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I'm given a 4x4 payoff matrix

\begin{bmatrix}(0,7)&(2,5)&(7,0)&(0,1)\\(5,2)&(3,3)&(5,2)&(0,1)\\(7,0)&(2,5)&(0,7)&(0,1)\\(0,0)&(0,-2)&(0,0)&(10,-1)\end{bmatrix}

There isn't any strategy that is dominated for both players. As a combination of best responses, I see that (3,3) is a pure strategy Nash equilibrium. I tried to compute mixed strategy Nash equilibrium by setting probabilities of row player's actions as p,q,r,s and equating the payoffs for the column player, which yields p= -1/3

Does this mean there is no mixed strategy Nash equilibrium? Thus only one Nash equilibrium exists?

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    $\begingroup$ It only means that there is no equilibrium in which the row player plays each strategy with a positive probability. $\endgroup$ – Michael Greinecker Oct 7 '20 at 9:57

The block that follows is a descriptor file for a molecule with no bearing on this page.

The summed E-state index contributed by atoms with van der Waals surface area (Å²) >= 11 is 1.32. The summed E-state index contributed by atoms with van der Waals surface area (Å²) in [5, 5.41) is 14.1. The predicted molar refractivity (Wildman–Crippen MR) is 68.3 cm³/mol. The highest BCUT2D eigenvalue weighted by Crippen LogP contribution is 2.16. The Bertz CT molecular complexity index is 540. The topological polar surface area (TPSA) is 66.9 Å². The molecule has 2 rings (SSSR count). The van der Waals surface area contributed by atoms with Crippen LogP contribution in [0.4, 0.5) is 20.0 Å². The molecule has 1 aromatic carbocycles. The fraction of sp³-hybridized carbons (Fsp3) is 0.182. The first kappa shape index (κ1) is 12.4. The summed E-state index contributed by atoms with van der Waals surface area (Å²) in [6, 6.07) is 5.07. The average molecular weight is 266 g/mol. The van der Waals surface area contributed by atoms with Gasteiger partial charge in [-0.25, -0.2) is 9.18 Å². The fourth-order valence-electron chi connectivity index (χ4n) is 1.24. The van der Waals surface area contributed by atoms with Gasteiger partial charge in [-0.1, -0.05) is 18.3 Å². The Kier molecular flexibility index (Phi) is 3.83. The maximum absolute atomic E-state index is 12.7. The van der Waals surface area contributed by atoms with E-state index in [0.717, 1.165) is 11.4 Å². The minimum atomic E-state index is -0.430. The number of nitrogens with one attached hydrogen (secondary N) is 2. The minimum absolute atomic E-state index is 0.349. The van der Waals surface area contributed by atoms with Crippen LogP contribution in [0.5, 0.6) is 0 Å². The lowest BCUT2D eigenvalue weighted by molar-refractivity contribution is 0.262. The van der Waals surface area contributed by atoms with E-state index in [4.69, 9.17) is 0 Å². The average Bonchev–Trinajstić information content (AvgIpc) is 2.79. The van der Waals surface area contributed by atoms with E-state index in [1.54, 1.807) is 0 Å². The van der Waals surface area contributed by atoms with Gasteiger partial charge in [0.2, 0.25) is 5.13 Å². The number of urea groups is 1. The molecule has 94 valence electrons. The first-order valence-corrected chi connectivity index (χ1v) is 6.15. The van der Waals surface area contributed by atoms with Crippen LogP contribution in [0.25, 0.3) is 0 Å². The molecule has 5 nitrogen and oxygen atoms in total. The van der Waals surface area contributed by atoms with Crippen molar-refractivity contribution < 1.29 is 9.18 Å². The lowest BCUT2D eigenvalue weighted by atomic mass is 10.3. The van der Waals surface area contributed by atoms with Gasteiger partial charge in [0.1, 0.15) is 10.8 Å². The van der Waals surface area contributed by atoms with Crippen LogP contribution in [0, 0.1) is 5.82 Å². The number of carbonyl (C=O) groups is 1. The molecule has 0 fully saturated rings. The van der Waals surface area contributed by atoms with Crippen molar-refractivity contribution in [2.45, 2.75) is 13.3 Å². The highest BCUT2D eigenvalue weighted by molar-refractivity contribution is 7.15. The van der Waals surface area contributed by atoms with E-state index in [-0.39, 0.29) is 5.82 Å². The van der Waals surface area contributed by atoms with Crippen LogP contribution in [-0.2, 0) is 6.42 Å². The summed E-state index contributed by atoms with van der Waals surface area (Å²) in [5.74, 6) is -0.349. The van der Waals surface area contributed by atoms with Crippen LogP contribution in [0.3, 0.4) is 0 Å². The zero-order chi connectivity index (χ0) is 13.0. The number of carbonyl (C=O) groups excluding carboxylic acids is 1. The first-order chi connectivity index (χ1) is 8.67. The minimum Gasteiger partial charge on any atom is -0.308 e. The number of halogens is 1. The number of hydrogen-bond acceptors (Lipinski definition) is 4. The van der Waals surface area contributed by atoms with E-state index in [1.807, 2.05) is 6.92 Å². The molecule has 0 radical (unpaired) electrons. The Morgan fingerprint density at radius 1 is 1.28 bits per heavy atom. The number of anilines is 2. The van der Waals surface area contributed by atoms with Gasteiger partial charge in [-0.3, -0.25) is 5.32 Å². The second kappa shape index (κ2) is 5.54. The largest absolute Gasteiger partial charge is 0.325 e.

• $\begingroup$ So if I limit the strategies, there can be mixed equilibriums? But then how do I know which strategy to discard? $\endgroup$ – ph8ndstne Oct 7 '20 at 10:01
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    $\begingroup$ In principle, you have to do work through every subset of strategies for each player. But here the problem is a bit simpler. The fourth strategy of the column player, for example, is strictly dominated by a mixed strategy. $\endgroup$ – Michael Greinecker Oct 7 '20 at 10:07
  • $\begingroup$ Oh I understand now. So to reduce a strategy, I need to find distributions of other strategies that dominate it right? $\endgroup$ – ph8ndstne Oct 7 '20 at 10:09
  • $\begingroup$ If that is possible, the strategy will certainly never be played with positive probability. So you can discard the strategy when looking for Nash equilibria. $\endgroup$ – Michael Greinecker Oct 7 '20 at 10:11

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